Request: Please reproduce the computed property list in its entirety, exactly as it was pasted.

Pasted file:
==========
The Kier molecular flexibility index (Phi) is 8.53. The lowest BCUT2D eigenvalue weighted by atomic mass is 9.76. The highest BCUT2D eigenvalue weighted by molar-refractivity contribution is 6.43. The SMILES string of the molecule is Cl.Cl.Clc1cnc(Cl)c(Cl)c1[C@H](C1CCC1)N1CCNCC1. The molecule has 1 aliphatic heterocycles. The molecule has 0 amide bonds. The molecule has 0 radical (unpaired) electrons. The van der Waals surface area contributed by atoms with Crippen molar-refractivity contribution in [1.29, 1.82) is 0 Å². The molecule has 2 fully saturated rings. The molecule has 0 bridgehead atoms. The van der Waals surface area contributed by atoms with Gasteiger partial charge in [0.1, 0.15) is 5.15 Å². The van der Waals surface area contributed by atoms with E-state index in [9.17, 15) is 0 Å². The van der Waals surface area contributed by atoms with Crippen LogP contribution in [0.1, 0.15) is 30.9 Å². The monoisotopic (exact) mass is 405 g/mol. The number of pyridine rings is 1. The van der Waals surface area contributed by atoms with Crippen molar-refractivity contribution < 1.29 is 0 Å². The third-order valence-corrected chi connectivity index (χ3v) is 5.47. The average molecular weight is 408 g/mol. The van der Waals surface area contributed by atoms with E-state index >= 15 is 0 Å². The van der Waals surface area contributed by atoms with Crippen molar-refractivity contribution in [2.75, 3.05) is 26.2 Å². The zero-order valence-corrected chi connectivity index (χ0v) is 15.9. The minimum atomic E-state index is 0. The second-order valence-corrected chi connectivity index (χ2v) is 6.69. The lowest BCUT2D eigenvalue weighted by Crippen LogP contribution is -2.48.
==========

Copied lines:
The Kier molecular flexibility index (Phi) is 8.53. The lowest BCUT2D eigenvalue weighted by atomic mass is 9.76. The highest BCUT2D eigenvalue weighted by molar-refractivity contribution is 6.43. The SMILES string of the molecule is Cl.Cl.Clc1cnc(Cl)c(Cl)c1[C@H](C1CCC1)N1CCNCC1. The molecule has 1 aliphatic heterocycles. The molecule has 0 amide bonds. The molecule has 0 radical (unpaired) electrons. The van der Waals surface area contributed by atoms with Crippen molar-refractivity contribution in [1.29, 1.82) is 0 Å². The molecule has 2 fully saturated rings. The molecule has 0 bridgehead atoms. The van der Waals surface area contributed by atoms with Gasteiger partial charge in [0.1, 0.15) is 5.15 Å². The van der Waals surface area contributed by atoms with E-state index in [9.17, 15) is 0 Å². The van der Waals surface area contributed by atoms with Crippen LogP contribution in [0.1, 0.15) is 30.9 Å². The monoisotopic (exact) mass is 405 g/mol. The number of pyridine rings is 1. The van der Waals surface area contributed by atoms with Crippen molar-refractivity contribution < 1.29 is 0 Å². The third-order valence-corrected chi connectivity index (χ3v) is 5.47. The average molecular weight is 408 g/mol. The van der Waals surface area contributed by atoms with E-state index >= 15 is 0 Å². The van der Waals surface area contributed by atoms with Crippen molar-refractivity contribution in [2.75, 3.05) is 26.2 Å². The zero-order valence-corrected chi connectivity index (χ0v) is 15.9. The minimum atomic E-state index is 0. The second-order valence-corrected chi connectivity index (χ2v) is 6.69. The lowest BCUT2D eigenvalue weighted by Crippen LogP contribution is -2.48.